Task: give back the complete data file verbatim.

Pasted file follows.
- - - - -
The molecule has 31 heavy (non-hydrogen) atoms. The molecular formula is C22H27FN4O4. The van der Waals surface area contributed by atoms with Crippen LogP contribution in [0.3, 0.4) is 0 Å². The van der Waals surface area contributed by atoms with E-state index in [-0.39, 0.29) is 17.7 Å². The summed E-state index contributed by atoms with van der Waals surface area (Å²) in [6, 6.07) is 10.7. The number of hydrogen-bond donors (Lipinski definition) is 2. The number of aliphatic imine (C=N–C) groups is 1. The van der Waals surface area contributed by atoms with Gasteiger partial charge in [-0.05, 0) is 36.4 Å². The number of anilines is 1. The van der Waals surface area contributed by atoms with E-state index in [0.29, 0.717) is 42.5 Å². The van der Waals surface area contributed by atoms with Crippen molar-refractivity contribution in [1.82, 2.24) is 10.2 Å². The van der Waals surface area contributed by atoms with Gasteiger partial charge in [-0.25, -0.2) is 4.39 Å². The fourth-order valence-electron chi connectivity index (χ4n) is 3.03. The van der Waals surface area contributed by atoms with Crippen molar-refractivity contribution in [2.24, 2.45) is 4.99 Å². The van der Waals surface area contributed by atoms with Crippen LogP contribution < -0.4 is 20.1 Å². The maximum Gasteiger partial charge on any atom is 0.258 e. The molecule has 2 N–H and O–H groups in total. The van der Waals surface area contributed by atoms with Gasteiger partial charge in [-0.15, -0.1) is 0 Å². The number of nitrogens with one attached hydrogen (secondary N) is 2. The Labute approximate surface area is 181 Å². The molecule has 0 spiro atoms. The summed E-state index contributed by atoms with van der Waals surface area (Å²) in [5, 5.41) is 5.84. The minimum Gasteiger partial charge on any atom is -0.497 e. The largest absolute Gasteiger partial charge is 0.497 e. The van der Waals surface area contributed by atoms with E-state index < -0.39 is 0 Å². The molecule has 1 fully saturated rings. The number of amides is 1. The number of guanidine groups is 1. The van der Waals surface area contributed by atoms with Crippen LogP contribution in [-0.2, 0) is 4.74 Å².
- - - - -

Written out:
The molecule has 31 heavy (non-hydrogen) atoms. The molecular formula is C22H27FN4O4. The van der Waals surface area contributed by atoms with Crippen LogP contribution in [0.3, 0.4) is 0 Å². The van der Waals surface area contributed by atoms with E-state index in [-0.39, 0.29) is 17.7 Å². The summed E-state index contributed by atoms with van der Waals surface area (Å²) in [6, 6.07) is 10.7. The number of hydrogen-bond donors (Lipinski definition) is 2. The number of aliphatic imine (C=N–C) groups is 1. The van der Waals surface area contributed by atoms with Gasteiger partial charge in [-0.05, 0) is 36.4 Å². The number of anilines is 1. The van der Waals surface area contributed by atoms with E-state index in [0.29, 0.717) is 42.5 Å². The van der Waals surface area contributed by atoms with Crippen molar-refractivity contribution in [1.82, 2.24) is 10.2 Å². The van der Waals surface area contributed by atoms with Gasteiger partial charge in [-0.25, -0.2) is 4.39 Å². The fourth-order valence-electron chi connectivity index (χ4n) is 3.03. The van der Waals surface area contributed by atoms with Crippen molar-refractivity contribution in [2.24, 2.45) is 4.99 Å². The van der Waals surface area contributed by atoms with Crippen LogP contribution < -0.4 is 20.1 Å². The maximum Gasteiger partial charge on any atom is 0.258 e. The molecule has 2 N–H and O–H groups in total. The van der Waals surface area contributed by atoms with Gasteiger partial charge in [-0.15, -0.1) is 0 Å². The number of nitrogens with one attached hydrogen (secondary N) is 2. The Labute approximate surface area is 181 Å². The molecule has 0 spiro atoms. The summed E-state index contributed by atoms with van der Waals surface area (Å²) in [5, 5.41) is 5.84. The minimum Gasteiger partial charge on any atom is -0.497 e. The largest absolute Gasteiger partial charge is 0.497 e. The van der Waals surface area contributed by atoms with E-state index < -0.39 is 0 Å². The molecule has 1 fully saturated rings. The number of amides is 1. The number of guanidine groups is 1. The van der Waals surface area contributed by atoms with Crippen LogP contribution in [-0.2, 0) is 4.74 Å².